Salesforce.com CEO Marc Benioff swung through Boston Tuesday to tout his company's "platform-as-a-service" model, which lets developers create and deliver business applications over the Web without installing any software.
Just as software-as-a-service is giving customers Internet-based applications that are often more dynamic than packaged software, platform-as-a-service will make it easier for developers to build business applications that mimic the usability of consumer-oriented programs, Benioff said to a crowd of several hundred who attended Salesforce's latest Tour de Force event.
The tour gives developers a full-day crash course in Force.com, the online development platform released by Salesforce in January.
"You're going to see a wave of platform-as-a-service happen over the next decade the same way you've seen a wave of software-as-a-service," Benioff said.
Similar to Amazon's EC2 cloud computing service, Force.com lets developers run their code on Salesforce servers. Developers can create applications using prebuilt user interfaces from Salesforce, or scrap the Salesforce interfaces and design their own.
Benioff said that software developer tools aren't suited for today's computing environment because they were built mostly before the rise of the Internet. Poking fun at Microsoft Vista, Benioff said "It's kind of like [Vista] doesn't even know the Internet is there. But that's [Microsoft's] newest, most modern thing."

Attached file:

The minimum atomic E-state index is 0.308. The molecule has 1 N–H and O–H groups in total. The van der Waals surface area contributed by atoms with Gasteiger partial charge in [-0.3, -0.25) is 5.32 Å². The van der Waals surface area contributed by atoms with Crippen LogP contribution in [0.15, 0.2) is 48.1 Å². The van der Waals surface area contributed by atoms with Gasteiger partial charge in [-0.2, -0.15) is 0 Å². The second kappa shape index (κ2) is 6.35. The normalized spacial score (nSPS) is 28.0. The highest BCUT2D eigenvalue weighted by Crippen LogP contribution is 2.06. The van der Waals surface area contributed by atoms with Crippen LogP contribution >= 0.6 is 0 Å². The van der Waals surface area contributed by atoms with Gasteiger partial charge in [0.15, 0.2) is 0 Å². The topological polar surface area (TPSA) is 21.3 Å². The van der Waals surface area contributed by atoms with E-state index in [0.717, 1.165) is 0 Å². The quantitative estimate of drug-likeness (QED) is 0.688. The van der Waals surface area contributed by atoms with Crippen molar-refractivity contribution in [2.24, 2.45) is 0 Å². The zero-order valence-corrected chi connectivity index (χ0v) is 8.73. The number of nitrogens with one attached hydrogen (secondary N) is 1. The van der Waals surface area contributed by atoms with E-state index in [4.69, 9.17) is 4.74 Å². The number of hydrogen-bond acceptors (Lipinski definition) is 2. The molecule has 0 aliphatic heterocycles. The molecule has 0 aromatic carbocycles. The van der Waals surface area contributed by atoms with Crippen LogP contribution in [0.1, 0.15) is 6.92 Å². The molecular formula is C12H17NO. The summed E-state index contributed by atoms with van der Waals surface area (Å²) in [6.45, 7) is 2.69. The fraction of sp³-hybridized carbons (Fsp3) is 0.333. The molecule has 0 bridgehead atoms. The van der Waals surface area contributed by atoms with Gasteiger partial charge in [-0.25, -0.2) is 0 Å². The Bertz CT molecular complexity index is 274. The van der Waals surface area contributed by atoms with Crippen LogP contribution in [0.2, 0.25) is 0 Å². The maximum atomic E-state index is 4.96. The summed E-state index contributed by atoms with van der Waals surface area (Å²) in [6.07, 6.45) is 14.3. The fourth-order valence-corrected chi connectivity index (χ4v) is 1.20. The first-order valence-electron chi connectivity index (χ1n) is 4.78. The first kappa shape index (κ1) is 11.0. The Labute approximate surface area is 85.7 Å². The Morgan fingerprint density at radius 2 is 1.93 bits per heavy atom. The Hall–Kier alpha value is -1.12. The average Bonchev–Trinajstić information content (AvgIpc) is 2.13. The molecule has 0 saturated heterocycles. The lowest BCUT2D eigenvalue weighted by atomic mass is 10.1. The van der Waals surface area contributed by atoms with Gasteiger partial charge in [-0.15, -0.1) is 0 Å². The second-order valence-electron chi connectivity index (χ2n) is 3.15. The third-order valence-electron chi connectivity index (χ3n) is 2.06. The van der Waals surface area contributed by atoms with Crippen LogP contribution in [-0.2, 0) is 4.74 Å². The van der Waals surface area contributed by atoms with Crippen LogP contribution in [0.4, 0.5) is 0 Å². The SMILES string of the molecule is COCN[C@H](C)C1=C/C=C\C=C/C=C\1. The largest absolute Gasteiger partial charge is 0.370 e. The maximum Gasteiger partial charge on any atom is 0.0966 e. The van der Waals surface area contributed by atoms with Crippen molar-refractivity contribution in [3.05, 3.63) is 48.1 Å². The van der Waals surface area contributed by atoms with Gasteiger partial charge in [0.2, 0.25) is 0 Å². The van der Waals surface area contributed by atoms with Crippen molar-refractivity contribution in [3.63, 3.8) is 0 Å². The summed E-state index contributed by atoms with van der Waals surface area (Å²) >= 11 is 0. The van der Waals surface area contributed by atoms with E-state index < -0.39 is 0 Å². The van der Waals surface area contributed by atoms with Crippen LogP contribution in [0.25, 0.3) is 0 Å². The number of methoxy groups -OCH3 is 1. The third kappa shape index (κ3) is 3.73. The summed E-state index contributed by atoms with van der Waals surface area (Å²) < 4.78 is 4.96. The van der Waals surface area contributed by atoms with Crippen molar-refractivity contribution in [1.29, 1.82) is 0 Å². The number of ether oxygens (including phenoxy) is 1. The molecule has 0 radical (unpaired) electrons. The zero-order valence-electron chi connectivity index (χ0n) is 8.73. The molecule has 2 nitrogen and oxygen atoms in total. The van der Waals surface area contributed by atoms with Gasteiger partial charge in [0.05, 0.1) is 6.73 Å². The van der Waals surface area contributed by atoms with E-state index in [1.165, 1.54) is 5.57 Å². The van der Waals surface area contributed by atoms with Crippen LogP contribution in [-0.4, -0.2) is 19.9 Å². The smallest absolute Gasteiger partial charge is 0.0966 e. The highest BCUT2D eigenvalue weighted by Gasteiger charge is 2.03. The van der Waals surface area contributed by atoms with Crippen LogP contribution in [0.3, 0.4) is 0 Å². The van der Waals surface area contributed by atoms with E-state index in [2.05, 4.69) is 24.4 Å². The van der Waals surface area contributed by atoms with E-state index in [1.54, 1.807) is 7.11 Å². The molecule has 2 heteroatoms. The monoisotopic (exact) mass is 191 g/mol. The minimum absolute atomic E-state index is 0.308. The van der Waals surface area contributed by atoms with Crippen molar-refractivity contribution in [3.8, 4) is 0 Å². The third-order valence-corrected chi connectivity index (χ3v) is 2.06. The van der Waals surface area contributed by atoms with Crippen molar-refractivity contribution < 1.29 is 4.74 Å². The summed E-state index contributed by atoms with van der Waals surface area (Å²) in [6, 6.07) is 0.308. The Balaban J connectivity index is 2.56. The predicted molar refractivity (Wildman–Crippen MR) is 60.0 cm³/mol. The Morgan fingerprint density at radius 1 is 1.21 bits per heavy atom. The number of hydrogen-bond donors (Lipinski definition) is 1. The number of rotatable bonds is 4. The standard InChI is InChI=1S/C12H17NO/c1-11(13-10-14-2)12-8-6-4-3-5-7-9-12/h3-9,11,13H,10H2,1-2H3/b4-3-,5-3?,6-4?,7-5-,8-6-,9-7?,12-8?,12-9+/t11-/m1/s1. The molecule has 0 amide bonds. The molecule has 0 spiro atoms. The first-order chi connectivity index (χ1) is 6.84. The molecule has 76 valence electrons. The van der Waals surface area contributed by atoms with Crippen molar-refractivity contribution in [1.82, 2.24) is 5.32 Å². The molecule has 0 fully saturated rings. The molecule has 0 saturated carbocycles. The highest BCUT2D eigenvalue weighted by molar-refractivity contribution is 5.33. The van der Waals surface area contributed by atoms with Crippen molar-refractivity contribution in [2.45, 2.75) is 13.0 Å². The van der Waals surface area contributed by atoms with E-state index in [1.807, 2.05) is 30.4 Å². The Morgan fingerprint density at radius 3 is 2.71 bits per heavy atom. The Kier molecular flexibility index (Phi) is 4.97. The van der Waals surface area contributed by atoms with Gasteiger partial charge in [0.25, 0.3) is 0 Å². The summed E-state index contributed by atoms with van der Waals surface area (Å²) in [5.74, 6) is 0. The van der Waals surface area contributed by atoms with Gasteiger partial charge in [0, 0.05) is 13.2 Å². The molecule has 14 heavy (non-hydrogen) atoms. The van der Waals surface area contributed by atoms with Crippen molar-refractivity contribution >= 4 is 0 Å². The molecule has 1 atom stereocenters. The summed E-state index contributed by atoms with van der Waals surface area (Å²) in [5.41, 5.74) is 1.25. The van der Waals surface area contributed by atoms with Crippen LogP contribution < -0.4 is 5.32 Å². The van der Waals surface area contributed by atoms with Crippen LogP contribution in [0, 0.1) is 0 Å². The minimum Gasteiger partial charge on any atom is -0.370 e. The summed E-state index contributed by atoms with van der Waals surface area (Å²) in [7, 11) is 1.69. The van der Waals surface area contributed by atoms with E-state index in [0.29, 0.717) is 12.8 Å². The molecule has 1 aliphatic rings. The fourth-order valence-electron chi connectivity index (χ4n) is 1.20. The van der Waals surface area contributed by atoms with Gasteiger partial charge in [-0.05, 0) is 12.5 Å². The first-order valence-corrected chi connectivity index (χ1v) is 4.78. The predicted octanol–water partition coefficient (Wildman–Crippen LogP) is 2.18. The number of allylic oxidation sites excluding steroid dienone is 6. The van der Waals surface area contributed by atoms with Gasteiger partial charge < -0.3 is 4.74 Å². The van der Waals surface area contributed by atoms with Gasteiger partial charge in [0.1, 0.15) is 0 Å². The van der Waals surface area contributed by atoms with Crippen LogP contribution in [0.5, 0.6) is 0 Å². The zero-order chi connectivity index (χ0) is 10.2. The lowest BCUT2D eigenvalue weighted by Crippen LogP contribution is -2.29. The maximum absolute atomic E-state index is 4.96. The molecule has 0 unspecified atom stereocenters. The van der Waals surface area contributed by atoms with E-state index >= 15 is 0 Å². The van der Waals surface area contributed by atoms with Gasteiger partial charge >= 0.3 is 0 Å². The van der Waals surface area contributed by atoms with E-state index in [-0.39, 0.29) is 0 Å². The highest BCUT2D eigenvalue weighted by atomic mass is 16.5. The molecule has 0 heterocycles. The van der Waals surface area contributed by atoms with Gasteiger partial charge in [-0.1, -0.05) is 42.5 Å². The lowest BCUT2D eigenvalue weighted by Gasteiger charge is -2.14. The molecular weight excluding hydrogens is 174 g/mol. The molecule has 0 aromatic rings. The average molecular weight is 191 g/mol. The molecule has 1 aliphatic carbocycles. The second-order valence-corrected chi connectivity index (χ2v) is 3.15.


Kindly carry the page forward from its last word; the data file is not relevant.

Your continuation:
The Tour de Force event featured author Nicholas Carr, who detailed his by-now-well-known argument that IT departments will not survive in their current form, instead being replaced by utility computing models delivered through the Internet.
Carr said IT is just like electricity, in that it doesn't give any one company strategic advantages over another and thus would be more efficiently provided through shared systems.
"That's not to say IT and electricity are similar at a technological level," Carr said. "Where they are similar is at an economic level. Both electricity and IT are what economists call general purpose technologies. Because a general purpose technology can be so broadly used there are huge opportunities to gain economies of scale if you centralize their production. Electricity and IT are unique even among the small group of general purpose technologies because both of them, in theory anyway, can be supplied over a network."
Benioff echoed Carr's argument and said cloud computing services such as Force.com are helping to make Carr's predicted future a reality.
"The cloud is really all about empowering developers to give them access to computing power," Benioff said. "You can be here and deploy in India, or you can be in India and deploy here. That's another huge shift."